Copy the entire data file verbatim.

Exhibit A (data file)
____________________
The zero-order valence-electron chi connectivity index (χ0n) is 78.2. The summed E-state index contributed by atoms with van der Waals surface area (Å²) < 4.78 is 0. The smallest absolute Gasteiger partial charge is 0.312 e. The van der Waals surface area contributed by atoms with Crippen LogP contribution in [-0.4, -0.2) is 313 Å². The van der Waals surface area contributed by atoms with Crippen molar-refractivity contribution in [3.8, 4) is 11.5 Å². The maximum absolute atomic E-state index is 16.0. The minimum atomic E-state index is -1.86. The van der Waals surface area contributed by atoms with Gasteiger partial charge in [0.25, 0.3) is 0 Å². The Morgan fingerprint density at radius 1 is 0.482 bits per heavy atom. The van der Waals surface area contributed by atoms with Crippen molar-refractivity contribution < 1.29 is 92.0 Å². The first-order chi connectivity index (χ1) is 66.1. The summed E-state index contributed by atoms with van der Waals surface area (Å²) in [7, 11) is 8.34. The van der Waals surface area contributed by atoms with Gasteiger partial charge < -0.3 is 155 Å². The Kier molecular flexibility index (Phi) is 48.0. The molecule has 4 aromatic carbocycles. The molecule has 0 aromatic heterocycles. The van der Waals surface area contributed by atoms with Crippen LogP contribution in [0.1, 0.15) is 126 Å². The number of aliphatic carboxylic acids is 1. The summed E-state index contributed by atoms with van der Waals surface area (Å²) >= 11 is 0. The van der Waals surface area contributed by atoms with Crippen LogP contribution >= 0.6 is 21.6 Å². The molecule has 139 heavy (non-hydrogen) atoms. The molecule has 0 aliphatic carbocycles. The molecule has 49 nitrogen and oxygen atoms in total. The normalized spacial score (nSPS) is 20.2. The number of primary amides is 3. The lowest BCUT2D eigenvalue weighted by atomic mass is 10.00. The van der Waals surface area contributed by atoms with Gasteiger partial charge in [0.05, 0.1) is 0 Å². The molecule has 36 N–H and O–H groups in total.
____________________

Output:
The zero-order valence-electron chi connectivity index (χ0n) is 78.2. The summed E-state index contributed by atoms with van der Waals surface area (Å²) < 4.78 is 0. The smallest absolute Gasteiger partial charge is 0.312 e. The van der Waals surface area contributed by atoms with Crippen LogP contribution in [-0.4, -0.2) is 313 Å². The van der Waals surface area contributed by atoms with Crippen molar-refractivity contribution in [3.8, 4) is 11.5 Å². The maximum absolute atomic E-state index is 16.0. The minimum atomic E-state index is -1.86. The van der Waals surface area contributed by atoms with Gasteiger partial charge in [0.25, 0.3) is 0 Å². The Morgan fingerprint density at radius 1 is 0.482 bits per heavy atom. The van der Waals surface area contributed by atoms with Crippen molar-refractivity contribution < 1.29 is 92.0 Å². The first-order chi connectivity index (χ1) is 66.1. The summed E-state index contributed by atoms with van der Waals surface area (Å²) in [7, 11) is 8.34. The van der Waals surface area contributed by atoms with Gasteiger partial charge < -0.3 is 155 Å². The Kier molecular flexibility index (Phi) is 48.0. The molecule has 4 aromatic carbocycles. The molecule has 0 aromatic heterocycles. The van der Waals surface area contributed by atoms with Crippen LogP contribution in [0.1, 0.15) is 126 Å². The number of aliphatic carboxylic acids is 1. The summed E-state index contributed by atoms with van der Waals surface area (Å²) >= 11 is 0. The van der Waals surface area contributed by atoms with Crippen LogP contribution >= 0.6 is 21.6 Å². The molecule has 139 heavy (non-hydrogen) atoms. The molecule has 0 aliphatic carbocycles. The molecule has 49 nitrogen and oxygen atoms in total. The normalized spacial score (nSPS) is 20.2. The number of primary amides is 3. The lowest BCUT2D eigenvalue weighted by atomic mass is 10.00. The van der Waals surface area contributed by atoms with Gasteiger partial charge in [0.05, 0.1) is 0 Å². The molecule has 36 N–H and O–H groups in total.